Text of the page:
Agricultural Imports from Brazil Are Fuelling Ecological Destruction and Conflicts

Scientists from the EU and Indigenous groups in Brazil have sent an open letter to the European Commission calling for environmental impact and human rights to be a priority in ongoing trade negotiations with Brazil. The task of ensuring sustainable trade has become even more urgent with Brazil’s new administration. Co-initiated by scientists from the Geography Department at Humboldt-Universität zu Berlin (HU), the petition has now been signed by more than 600 scientists from every country of the European Union as well as 300 Brazilian Indigenous groups.

In an article published in Science on 25 April 2019, the lead authors outline the goals of the petition and call for swift action from European policy makers. The authors provide three recommendations to assist the European Commission as it works to improve the sustainability of commodity imports. Along with respecting human rights and consistently tracing the origins of agricultural imports, a participatory process that includes Indigenous Peoples, local communities, policy makers and scientists also needs to be introduced.

The EU is one of the leading importers of agricultural goods worldwide. Between 1990 and 2008, EU imports led globally to deforestation equivalent to the size of Portugal. Despite the importance of Brazil’s rainforests for the climate and for global biodiversity, the EU imported over 2 billion Euros worth of soybeans as livestock feed from Brazil in 2017, with no way of determining whether the beans had been grown on deforested land or were associated with Indigenous rights conflicts. In 2011 alone, the import of beef and soy from Brazil to the EU was linked to the deforestation of an area larger than 300 football fields every day.

‘Brazil still harbours vast areas of forests and savannahs that are of huge importance globally’, explains Tobias Kuemmerle, Professor for Biogeography at HU and a co-author of the letter. ‘Deforestation threatens many species that only occur there, it releases vast amounts of carbon dioxide that contribute to global warming, and deforestation threatens the livelihoods of indigenous people.’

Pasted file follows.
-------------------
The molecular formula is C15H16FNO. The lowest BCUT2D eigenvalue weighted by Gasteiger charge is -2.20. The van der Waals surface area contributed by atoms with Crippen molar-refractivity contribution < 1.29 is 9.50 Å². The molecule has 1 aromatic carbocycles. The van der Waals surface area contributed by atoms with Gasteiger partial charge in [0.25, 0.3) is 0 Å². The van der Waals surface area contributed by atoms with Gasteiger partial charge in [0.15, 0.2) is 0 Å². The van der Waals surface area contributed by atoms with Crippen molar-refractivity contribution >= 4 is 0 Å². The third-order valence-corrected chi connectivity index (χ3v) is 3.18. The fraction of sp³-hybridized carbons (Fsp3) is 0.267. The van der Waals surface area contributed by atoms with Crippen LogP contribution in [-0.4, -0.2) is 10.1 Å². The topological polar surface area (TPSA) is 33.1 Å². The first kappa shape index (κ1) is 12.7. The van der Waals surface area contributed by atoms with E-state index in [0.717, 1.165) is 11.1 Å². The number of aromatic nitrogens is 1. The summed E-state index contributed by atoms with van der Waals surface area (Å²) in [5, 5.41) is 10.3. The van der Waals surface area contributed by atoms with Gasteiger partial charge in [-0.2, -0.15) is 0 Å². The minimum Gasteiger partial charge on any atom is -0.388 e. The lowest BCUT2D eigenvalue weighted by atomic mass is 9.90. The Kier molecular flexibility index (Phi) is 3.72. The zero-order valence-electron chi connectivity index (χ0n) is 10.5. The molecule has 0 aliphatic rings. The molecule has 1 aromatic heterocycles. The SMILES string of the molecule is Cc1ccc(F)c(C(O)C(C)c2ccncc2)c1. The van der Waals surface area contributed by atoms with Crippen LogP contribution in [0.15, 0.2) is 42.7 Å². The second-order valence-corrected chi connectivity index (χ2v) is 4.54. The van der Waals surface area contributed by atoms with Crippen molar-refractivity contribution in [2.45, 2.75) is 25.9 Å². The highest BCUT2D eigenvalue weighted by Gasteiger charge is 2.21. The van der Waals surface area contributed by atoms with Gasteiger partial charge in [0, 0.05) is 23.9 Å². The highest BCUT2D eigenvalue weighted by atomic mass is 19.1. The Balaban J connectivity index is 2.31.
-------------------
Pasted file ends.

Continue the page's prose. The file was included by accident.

‘We want the EU to stop importing deforestation and instead become a world leader in sustainable trade’, says lead author Dr. Laura Kehoe, who did her PhD at the Geography Department of HU and is now a researcher at the University of Oxford studying how meat consumption can drive deforestation. ‘We protect forests and human rights at home, why do we have different rules for our imports?’

‘Europe is complicit with the crimes committed in name of agricultural production’, states Sônia Guajajara, the leader of Brazil’s Indigenous People Articulation, which represents more than 300 Brazilian Indigenous groups and has co-signed the letter. ‘Europe and other consumer markets in the world need to learn how to use their consumption power to make sure our traditional rights are respected and to promote the preservation of forests.’

contact for scientific information:
Dr. Laura Kehoe, University of Oxford, UK
Email:, Phone: +52 1 473 180 8881

Thiago Reis, Université Catholique de Louvain, Belgium
Email:, Phone: +32 486 453 931

Dr. Malika Virah-Sawmy, Humboldt-Universität zu Berlin, Germany
Email:, Phone: +1 515 5946 1529

Professor Dr. Tobias Kümmerle, Humboldt-Universität zu Berlin, Germany
Email:, Phone: +49 30 2093 9372

original publication:

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